With the exception of Asthma, you are more likely to suffer every other illness the lower your income group. That points to the fundamental challenge facing health of the nation - inequality. The research in the book the Spirit Level showed us how unequal societies are also unhealthy societies. Interestingly, it also showed that even the relatively affluent members of society also do worse in unequal societies.

And the NHS points the way towards the collective action we need to take to seriously tackle inequality. The NHS commands widespread support because we all use it. Even the rich understand that while they can buy a luxury room in a private hospital, it will be an NHS paramedic or the staff in an A&E dept who will save their lives in an emergency.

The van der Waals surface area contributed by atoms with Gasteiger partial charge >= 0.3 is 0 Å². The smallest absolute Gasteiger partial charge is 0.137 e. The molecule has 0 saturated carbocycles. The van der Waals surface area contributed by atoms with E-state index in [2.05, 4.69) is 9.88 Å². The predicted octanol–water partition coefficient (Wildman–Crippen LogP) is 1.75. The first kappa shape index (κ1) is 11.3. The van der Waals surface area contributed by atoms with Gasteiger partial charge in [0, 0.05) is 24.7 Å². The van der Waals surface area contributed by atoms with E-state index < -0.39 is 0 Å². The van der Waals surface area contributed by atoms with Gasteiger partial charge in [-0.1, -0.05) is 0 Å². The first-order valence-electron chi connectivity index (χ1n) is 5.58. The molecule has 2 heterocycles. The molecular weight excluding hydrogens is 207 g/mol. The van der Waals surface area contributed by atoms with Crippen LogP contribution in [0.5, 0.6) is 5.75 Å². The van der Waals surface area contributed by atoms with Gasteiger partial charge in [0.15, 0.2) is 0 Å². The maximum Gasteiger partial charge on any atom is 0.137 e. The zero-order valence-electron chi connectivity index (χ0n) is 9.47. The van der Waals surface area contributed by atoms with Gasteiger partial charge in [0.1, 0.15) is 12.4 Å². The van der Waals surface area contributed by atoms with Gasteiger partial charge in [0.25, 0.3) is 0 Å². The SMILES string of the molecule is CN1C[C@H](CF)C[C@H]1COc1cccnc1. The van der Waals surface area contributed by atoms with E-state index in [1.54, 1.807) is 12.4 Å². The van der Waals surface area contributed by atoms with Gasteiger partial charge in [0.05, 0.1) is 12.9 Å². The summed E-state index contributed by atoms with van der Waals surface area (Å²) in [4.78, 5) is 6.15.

In Glasgow in the 19th century the council delivered many of the great projects that did so much to improve health in the city. It wasn't just hospitals. It was clean water from Loch Katrine and many other public health measures that made the difference. You can imagine one of those rich merchants saying to another on the council, why should I pay for these things. The answer was that disease knows no boundaries, even the rich couldn't inoculate themselves. 

It's that collective approach, yes socialism, that should drive our thinking as we move forward. In housing, social care, the economy and the broader welfare state.